The AMD Radeon R9 Fury Review, Feat. Sapphire & ASUSby Ryan Smith on July 10, 2015 9:00 AM EST
A bit over two weeks ago AMD launched their new flagship video card, the Radeon R9 Fury X. Based on the company’s new Fiji GPU, the R9 Fury X brought with it significant performance improvements to AMD’s lineup, with AMD’s massive Fiji greatly increasing the card’s shading resources. Meanwhile Fiji also marked the introduction of High Bandwidth Memory (HBM) in to consumer products, giving the R9 Fury X a significant leg up in memory bandwidth. Overall AMD put together a very impressive card, however at $649 it fell just short of the GeForce GTX 980 Ti AMD needed it to beat.
Meanwhile alongside the announcement of the R9 Fury X, AMD announced that there would be three other Fiji-based cards. These include the R9 Fury, the R9 Nano, and a yet-to-be-named dual-GPU Fiji card. The first of these remaining cards to launch would be the R9 Fury, the obligatory lower-tier sibling to AMD’s flagship R9 Fury X. Today we will be taking a look at the first of those remaining cards, the R9 Fury, which launches next week.
While R9 Fury X remains the fastest Fiji card – and by virtue of being introduced first, the groundbreaking card – the impending launch of the R9 Fury brings with it a whole slew of changes that make it an interesting card in its own right, and a very different take on a Fiji product altogether. From a performance standpoint it is a lower performing card, featuring a cut-down Fiji GPU, but at the same time it is $100 cheaper than the R9 Fury X. Meanwhile in terms of construction, unlike the R9 Fury X, which is only available in its reference closed loop liquid cooling design, the R9 Fury is available as semi-custom and fully-custom cards from AMD’s board partners, built using traditional air coolers, making this the first air cooled Fiji card. As a result the R9 Fury at times ends up being a very different take on Fiji, for all of the benefits and drawbacks that comes with.
|AMD GPU Specification Comparison|
|AMD Radeon R9 Fury X||AMD Radeon R9 Fury||AMD Radeon R9 290X||AMD Radeon R9 290|
|Memory Clock||1Gbps HBM||1Gbps HBM||5Gbps GDDR5||5Gbps GDDR5|
|Memory Bus Width||4096-bit||4096-bit||512-bit||512-bit|
|Typical Board Power||275W||275W||250W||250W|
|Manufacturing Process||TSMC 28nm||TSMC 28nm||TSMC 28nm||TSMC 28nm|
|Architecture||GCN 1.2||GCN 1.2||GCN 1.1||GCN 1.1|
Starting things off, let’s take a look at the specifications of the R9 Fury. As we mentioned in our R9 Fury X review, we have known since the initial R9 Fury series launch that the R9 Fury utilizes a cut-down Fiji GPU, and we can now reveal just how it has been cut down. As is usually the case for these second-tier cards, the R9 Fury features both a GPU with some functional units disabled and a slightly reduced clockspeed, allowing AMD to recover partially defective GPUs while easing up on the clockspeed requirements.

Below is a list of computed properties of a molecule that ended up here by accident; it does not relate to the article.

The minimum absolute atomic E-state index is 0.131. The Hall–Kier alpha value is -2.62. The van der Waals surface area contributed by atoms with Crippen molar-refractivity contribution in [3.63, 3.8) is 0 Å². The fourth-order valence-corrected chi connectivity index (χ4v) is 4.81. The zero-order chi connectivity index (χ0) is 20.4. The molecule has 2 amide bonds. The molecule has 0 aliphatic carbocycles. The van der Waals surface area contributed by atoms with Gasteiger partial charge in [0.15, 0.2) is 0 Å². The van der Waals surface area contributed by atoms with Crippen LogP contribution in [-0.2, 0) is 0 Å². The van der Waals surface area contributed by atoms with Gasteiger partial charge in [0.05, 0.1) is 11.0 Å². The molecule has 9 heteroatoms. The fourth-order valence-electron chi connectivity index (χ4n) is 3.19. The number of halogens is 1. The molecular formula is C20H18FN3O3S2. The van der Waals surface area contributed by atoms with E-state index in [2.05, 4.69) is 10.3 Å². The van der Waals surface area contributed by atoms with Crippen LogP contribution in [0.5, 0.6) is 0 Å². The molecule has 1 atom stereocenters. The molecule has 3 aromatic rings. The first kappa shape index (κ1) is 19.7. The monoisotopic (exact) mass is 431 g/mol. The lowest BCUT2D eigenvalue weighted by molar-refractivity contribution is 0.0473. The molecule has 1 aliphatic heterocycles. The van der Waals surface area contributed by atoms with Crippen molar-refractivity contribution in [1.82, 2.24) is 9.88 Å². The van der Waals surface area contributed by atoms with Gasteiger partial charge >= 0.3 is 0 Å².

The Fiji GPU in the R9 Fury ends up having 56 of 64 CUs enabled, which brings down the total stream processor count from 4,096 to 3,584. This in turn ends up being the full extent of the R9 Fury’s disabled functional units, as AMD has not touched the front-end or back-end, meaning the number of geometry units and the number of ROPs remained unchanged.
Also unchanged is the memory subsystem. All Fiji-based cards, including the R9 Fury, will be shipping with a fully enabled memory subsystem, meaning we’re looking at 4GB of HBM attached to the GPU over a 4096-bit memory bus. With Fiji topping out at just 4GB of memory in the first place – one of the drawbacks faced by the $650 R9 Fury X – cutting back on memory here to a smaller capacity is not a real option for AMD, so every Fiji card will come with that much memory.
As for clockspeeds, R9 Fury takes a slight trim on the GPU clockspeed. The reference clockspeed for the R9 Fury is a flat 1000MHz, a 5% reduction from the R9 Fury X. On the other hand the memory clock remains unchanged at 500MHz DDR, for an effective memory rate of 1Gbps/pin.
All told then, on paper the performance difference between the R9 Fury and R9 Fury X will stand to be between 0% and 17%; that is, the R9 Fury will be up to 17% slower than the R9 Fury X. In the best case scenario for the R9 Fury of a memory bandwidth bottleneck, it has the same 512GB/sec of memory bandwidth as the R9 Fury X. At the other end of the spectrum, in a shader-bound scenario, the combination of the reduction in shader hardware and clockspeeds is where the R9 Fury will be hit the hardest, as its total FP32 throughput drops from 8.6 TFLOPs to 7.17 TFLOPs. Finally in the middle, workloads that are front-end or back-end bound will see a much smaller drop since those units haven’t been cut-down at all, leading to just a 5% performance drop. As for the real world performance drop, as we’ll see it’s around 7%.
Power consumption on the other hand is going to be fairly similar to the R9 Fury X. AMD’s official Typical Board Power (TBP) for the R9 Fury is 275W, the same as its older sibling. Comparing the two products, the R9 Fury sees some improvement from the disabled CUs, however as a second-tier part it uses lower quality chips overall. Meanwhile the use of air cooling means that operating temperatures are higher than the R9 Fury X’s cool 65C, and as a result power loss from leakage is higher as well. At the end of the day this means that the R9 Fury is going to lose some power efficiency compared to the R9 Fury X, as any reduction in power consumption is going to be met with a larger decrease in performance.